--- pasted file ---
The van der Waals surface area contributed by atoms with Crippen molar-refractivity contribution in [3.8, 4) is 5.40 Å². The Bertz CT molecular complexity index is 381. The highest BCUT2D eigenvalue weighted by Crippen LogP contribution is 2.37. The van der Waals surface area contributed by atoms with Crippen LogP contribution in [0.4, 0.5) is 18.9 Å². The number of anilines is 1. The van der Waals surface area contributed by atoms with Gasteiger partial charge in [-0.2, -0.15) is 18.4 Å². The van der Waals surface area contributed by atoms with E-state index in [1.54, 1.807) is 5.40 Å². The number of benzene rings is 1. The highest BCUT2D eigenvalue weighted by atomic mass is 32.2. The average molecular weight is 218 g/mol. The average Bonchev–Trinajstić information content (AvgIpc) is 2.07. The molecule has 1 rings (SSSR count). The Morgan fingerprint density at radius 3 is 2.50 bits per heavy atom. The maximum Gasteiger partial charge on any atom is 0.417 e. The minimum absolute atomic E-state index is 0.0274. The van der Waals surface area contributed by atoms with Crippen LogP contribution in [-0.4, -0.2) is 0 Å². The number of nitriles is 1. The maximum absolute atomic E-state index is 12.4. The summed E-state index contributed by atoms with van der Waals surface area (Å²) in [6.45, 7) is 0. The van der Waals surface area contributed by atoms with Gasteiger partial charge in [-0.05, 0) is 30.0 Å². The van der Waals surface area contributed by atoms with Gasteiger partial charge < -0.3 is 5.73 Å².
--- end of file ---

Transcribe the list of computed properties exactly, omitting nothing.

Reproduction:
The van der Waals surface area contributed by atoms with Crippen molar-refractivity contribution in [3.8, 4) is 5.40 Å². The Bertz CT molecular complexity index is 381. The highest BCUT2D eigenvalue weighted by Crippen LogP contribution is 2.37. The van der Waals surface area contributed by atoms with Crippen LogP contribution in [0.4, 0.5) is 18.9 Å². The number of anilines is 1. The van der Waals surface area contributed by atoms with Gasteiger partial charge in [-0.2, -0.15) is 18.4 Å². The van der Waals surface area contributed by atoms with E-state index in [1.54, 1.807) is 5.40 Å². The number of benzene rings is 1. The highest BCUT2D eigenvalue weighted by atomic mass is 32.2. The average molecular weight is 218 g/mol. The average Bonchev–Trinajstić information content (AvgIpc) is 2.07. The molecule has 1 rings (SSSR count). The Morgan fingerprint density at radius 3 is 2.50 bits per heavy atom. The maximum Gasteiger partial charge on any atom is 0.417 e. The minimum absolute atomic E-state index is 0.0274. The van der Waals surface area contributed by atoms with Crippen LogP contribution in [-0.4, -0.2) is 0 Å². The number of nitriles is 1. The maximum absolute atomic E-state index is 12.4. The summed E-state index contributed by atoms with van der Waals surface area (Å²) in [6.45, 7) is 0. The van der Waals surface area contributed by atoms with Gasteiger partial charge in [-0.05, 0) is 30.0 Å². The van der Waals surface area contributed by atoms with Gasteiger partial charge < -0.3 is 5.73 Å².